Voir en


Accelerating circular fashion

What role could particle accelerators play in recycling textile waste?

Two students presenting next to a screen

The “FabRec” student team used an image of dumped clothing in the Atacama Desert in Chile to highlight the importance of recycling textile waste. (Image: CERN)

Currently, only 1% of textile waste is recycled into new clothes. Recycling textile polymers is a costly and challenging task, as is the separation and recycling of blended textiles – complex mixtures of different fibres, often cotton or wool with synthetic materials. Could particle accelerators solve the problem of textile waste and contribute to circular fashion?

The student team proposed to separate textile fibres using an electron beam from a Van de Graff accelerator. (Image: FabRec team)

This was the subject of the winning project at this summer’s challenge-based innovation event, held by the EU-funded I.FAST project. A multi-disciplinary team of students proposed the use of an electron beam to segregate different fabric components through electrostatic separation. This would be done with used and unused clothes and the separated components would be reintroduced into the manufacturing cycle of recycled clothes.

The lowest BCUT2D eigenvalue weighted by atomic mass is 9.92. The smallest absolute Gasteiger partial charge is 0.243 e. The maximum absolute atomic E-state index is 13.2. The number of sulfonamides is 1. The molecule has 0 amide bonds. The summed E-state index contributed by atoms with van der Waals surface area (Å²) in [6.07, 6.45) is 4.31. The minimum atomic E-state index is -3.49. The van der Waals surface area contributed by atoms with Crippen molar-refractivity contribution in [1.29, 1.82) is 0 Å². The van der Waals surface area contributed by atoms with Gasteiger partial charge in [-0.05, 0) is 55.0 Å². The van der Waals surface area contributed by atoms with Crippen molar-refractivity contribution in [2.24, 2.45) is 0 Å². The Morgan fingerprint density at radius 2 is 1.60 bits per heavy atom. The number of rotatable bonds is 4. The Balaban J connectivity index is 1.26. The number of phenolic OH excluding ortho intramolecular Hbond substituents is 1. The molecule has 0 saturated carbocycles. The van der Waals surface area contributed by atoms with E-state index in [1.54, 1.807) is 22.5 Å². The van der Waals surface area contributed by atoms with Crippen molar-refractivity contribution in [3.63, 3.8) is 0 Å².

The event explored how accelerator technologies could address environmental issues. It brought together 24 students of 14 different nationalities, with as many different backgrounds: physics and engineering, as well as environmental science, communication and sociology. Three other projects were presented: studying pollen sterilisation of invasive plants; investigating innovative methods to recycle solar panels; and examining in-situ corrosion prevention of offshore wind turbines.

The next edition of the I.FAST-CBI project will take place in summer 2024 and will focus on the topic “Accelerators for Health”. Applications will open in December 2023. Find out more on the I.FAST website.

For more examples of the impact on society of accelerator technologies and expertise, visit CERN's Contribute to society webpage.